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Genital herpes: The painful facts about a tricky virus
- By Harvard Health Publishing Staff
There are two main types of herpes simplex virus (HSV) infections, HSV-1 and HSV-2. Generally speaking, HSV-1 is responsible for those annoying cold sores that can pop up during times of stress or lack of sleep. Genital sores are usually caused by HSV-2. Many people don’t realize that HSV-1 can cause genital ulcers as well, though these tend to be less severe and less likely to recur.
It can take as little as a few days and up to a week after a person has been exposed before any herpes symptoms appear. First, there will be redness and tingling, followed by small painful bumps that progress to fluid-filled "blisters." Eventually, these burst to form shallow skin ulcers which then crust over, with gradual healing over a couple weeks. An initial genital herpes infection can be very painful, also cause fever, body aches and fatigue. Recurrent outbreaks tend to cause less severe symptoms. Rarely a genital herpes infection can cause inflammation of the membrane that covers the brain (meningitis).
You can only get genital herpes if your partner has an active infection with sores, right? Wrong
A person can be exposed to the virus and pass it to someone else without ever having symptoms. It happens more often than you’d think. That’s because the virus can exist in genital fluids even without any ulcers. This is called "asymptomatic shedding of virus." Although there is a lot more active virus when there are sores, asymptomatic shedding is probably how most people get herpes. What’s more, only one out of four people who tests positive for genital herpes actually knows that they have the virus. That’s a lot of people. Combine the two and you have many people unknowingly infecting others.
Many people who learn they have genital herpes are shocked. They often didn’t see any sores on their partner (and they really looked!) or that their partner had never had any ulcers, ever. This is common and true, because people can have genital herpes and not know it.
Got Ulcers? Get Tested
A person with genital ulcers should see his or her doctor. It’s important to confirm whether or not it is herpes. Genital herpes outbreaks are treated with antiviral medications. These medications can help to reduce the number of days of discomfort and have few side effects. They are most effective when taken early in an outbreak. Some people take these drugs daily to prevent outbreaks.
Once someone has had a test that confirms either type of genital herpes, future partners can have a blood test which tells them if they already have been exposed to the same strain of virus. If the person tests negative, the partner with the infection would be advised to take antiviral therapy daily, in order to help prevent infecting his or her partner. Although daily antiviral therapy decreases the chances of spreading the virus, there is no guarantee, so it’s best to have a frank conversation with a new sexual partner.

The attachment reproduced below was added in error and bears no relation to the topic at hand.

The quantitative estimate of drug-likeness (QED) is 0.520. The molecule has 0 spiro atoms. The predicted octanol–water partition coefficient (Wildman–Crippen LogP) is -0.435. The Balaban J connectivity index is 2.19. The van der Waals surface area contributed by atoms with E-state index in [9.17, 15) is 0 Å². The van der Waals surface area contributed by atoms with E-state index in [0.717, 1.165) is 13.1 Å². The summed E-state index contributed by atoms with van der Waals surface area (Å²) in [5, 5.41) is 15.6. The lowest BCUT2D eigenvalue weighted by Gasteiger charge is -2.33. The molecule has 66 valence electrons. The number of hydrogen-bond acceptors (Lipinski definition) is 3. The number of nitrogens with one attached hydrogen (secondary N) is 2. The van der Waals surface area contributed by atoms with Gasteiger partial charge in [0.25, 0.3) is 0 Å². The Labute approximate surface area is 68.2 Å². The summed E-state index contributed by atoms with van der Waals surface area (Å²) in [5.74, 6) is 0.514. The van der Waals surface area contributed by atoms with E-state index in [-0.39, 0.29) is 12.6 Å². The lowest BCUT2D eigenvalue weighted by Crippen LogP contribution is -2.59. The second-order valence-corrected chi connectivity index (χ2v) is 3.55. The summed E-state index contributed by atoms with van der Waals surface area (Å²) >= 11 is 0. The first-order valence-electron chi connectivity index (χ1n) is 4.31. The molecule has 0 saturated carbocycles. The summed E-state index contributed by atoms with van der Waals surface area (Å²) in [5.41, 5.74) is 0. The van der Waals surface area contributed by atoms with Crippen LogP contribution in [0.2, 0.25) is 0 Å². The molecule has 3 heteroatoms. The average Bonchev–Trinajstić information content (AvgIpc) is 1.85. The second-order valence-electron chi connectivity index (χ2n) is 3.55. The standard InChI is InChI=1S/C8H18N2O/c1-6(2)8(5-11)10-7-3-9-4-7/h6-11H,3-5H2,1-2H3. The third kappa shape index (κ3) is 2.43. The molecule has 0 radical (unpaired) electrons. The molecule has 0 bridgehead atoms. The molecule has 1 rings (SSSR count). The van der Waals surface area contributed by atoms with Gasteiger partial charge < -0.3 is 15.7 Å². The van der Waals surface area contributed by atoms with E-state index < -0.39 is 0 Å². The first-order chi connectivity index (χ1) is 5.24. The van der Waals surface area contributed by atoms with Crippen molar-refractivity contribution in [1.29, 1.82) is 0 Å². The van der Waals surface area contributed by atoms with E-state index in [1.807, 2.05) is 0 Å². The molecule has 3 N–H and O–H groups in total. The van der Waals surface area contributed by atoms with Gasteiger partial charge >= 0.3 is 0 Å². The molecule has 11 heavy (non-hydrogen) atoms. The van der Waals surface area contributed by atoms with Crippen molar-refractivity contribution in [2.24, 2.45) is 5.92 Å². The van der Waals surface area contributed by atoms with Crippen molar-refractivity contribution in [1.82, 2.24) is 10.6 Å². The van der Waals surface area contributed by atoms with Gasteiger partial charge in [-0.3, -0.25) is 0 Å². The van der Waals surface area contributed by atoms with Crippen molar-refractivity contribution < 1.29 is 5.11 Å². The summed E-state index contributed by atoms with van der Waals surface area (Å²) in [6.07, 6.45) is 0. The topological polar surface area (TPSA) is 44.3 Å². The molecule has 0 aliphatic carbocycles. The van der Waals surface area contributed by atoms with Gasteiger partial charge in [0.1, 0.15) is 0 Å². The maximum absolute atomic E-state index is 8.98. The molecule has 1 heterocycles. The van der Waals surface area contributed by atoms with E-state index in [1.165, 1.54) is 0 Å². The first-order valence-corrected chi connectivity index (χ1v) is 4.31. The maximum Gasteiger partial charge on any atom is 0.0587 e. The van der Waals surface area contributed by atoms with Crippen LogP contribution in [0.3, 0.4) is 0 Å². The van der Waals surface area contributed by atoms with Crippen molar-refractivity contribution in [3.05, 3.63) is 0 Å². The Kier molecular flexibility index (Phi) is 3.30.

No ulcers doesn’t equal no herpes, so then what?
If you’ve never had genital ulcers and as far as you know, have never been exposed, is it worth getting tested? That’s a controversial point and in fact, the widely followed official guidelines discourage screening.
Why? Many reasons: Let’s say a person has a blood test that comes back positive for HSV-2. This means that the patient may have been exposed to HSV-2 at some point in their lives, somehow, somewhere. Research tells us that these folks may be periodically shedding virus particles in their genital fluids. These patients would then be diagnosed with genital herpes, encouraged to share their status with future partners, and offered daily antiviral medication to prevent possibly spreading the virus.
All of this can be a tough pill to swallow, so to speak. There is significant social stigma and shame associated with herpes. In addition, there are occasionally false-positive tests. Labeling someone with the diagnosis can be devastating to their future relationships, and asking someone to take a pill for a condition they may or may not have and may or may not spread seems unreasonable.
However, not all experts agree with the official guidelines. Except for the uncommon case of a false positive blood test for HSV-2, a seropositive test means one of three things:
- The person has had herpes with symptoms.
- The person has had herpes with symptoms but didn’t realize the cause.
- The person has the herpes virus and may shed virus from time to time in genital fluids. The only way to know if a person is shedding the virus is with daily tests. That’s just not practical.
A lot of people fall into the second and third categories — again, that’s why so many people still get the virus. People who should strongly consider getting a blood test include:
- people with any other sexually transmitted infection including chlamydia, human papilloma virus (HPV), etc.
- people in a relationship with a herpes-positive partner, especially if you are a pregnant woman or plan to become pregnant
- any person who asks to be tested.
If you are not sure about getting tested, talk with your doctor.
Adapted from a Harvard Health Blog post by Monique Tello, MD, MPH
About the Author
As a service to our readers, Harvard Health Publishing provides access to our library of archived content. Please note the date of last review or update on all articles.
No content on this site, regardless of date, should ever be used as a substitute for direct medical advice from your doctor or other qualified clinician.
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